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When Adverbs Fall Flat

Adverbs end in -ly and modify verbs. At least, that's what we're taught in elementary school.

It's a fair start, but we soon learn that adverbs are more complicated than the rule implies. For a start, adverbs can also modify adjectives, other adverbs, phrases, and clauses. And they don't have to end in -ly, either. Witness quite, however, and very.

Even knowing that, we sometimes regress to the first rule we learned, the elementary schoolteacher we've installed in our heads reminding us of our grammar basics and causing us to overcorrect ourselves.

One particular group of adverbs that causes our inner schoolteacher to rise up are flat adverbs. You might also here them called bare or immediate adverbs. These adverbs have the same spelling as the adjective form of the word: bright, easy, and fast, for example.

English used to have a long list of flat adverbs, but that list has dwindled in the last few centuries. Eighteenth-century grammarians (you knew they'd be involved, didn't you?) didn't understand how adjectives like cheap and late could be used as adverbs because (wait for it) that's not how Latin worked. These scholars concluded—incorrectly, it turns out—that instead of "Go slow," you should say "Go slowly."

Since then, language users have reduced the list, rejecting first one word and then another as not useful or ungrammatical. Here are some of the most common ones:

bad fast right
bright hard safe
cheap high sharp
clear late slow
easy loud sure
even near tight
fair quick wrong

Flat adverbs fall into one of three categories:

  1. Those that don't have an -ly form.
  2. Those that have an -ly form with which they share meanings.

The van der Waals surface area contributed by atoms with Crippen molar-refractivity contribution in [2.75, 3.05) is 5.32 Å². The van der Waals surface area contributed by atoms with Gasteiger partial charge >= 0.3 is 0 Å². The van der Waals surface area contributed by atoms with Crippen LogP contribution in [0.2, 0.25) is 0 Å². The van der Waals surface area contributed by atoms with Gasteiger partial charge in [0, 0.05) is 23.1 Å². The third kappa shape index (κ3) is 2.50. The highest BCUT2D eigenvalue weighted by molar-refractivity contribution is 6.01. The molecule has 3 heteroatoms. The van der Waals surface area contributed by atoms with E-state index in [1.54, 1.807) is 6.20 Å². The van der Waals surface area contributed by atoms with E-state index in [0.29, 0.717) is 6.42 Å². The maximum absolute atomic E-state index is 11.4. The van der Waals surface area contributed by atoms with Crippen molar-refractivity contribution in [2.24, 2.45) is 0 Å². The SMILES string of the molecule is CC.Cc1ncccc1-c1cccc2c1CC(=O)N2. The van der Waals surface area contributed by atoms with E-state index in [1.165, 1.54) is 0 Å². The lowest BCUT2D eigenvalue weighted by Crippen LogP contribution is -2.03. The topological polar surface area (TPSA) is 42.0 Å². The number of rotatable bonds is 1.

3. Those that have an -ly form with which they don't share all meanings.

The first category is simple enough. Adverbs like fast just don't have -ly forms, so they move from adjective to adverb duty without much fuss:

Although Aunt Mary has a fast car, she doesn't like to drive fast.

In the second category, you'll find words like bright and quick. The bare and -ly forms are often interchangeable:

The sun shone bright that morning, causing the snow to melt quick.
The sun shone brightly that morning, causing the snow to melt quickly.

The third category is the most troublesome, because we don't always realize that while terms like hard and near have -ly forms, they aren't perfectly compatible. The two forms may share some senses of meaning but not all:

Tom worked hard at perfecting his golf swing.
Tom hardly worked at perfecting his golf swing.

There is a pattern, however, in this third category. Adverbs like hard, near, tight, and wrong generally can only follow their verbs and can often not modify anything other than a verb. Some of them have been fossilized in idioms, as well, such as sit tight.

Meanwhile, those adverbs' -ly forms have broader usage. They can go before or after the thing they modify and can modify more than a verb. They also have more definitions, so you're likely to see them more often.

The biggest problem with flat adverbs is that they are still losing status. As the list shrinks, we hear them less often. They often sound odd to our ears, unless they part of a well-worn phrase. Flat adverbs don't appear frequently in print and are often tolerated only in casual usage.

Though some usage experts label these words as mistakes or nonstandard, they are not. Yet that doesn't change their reception. You may wish to choose the more socially acceptable -ly form when it's available or a neutral synonym.

When in doubt about a flat adverb's meaning or usage, though, the solution is simple: check a dictionary. Your inner schoolteacher will be proud of you.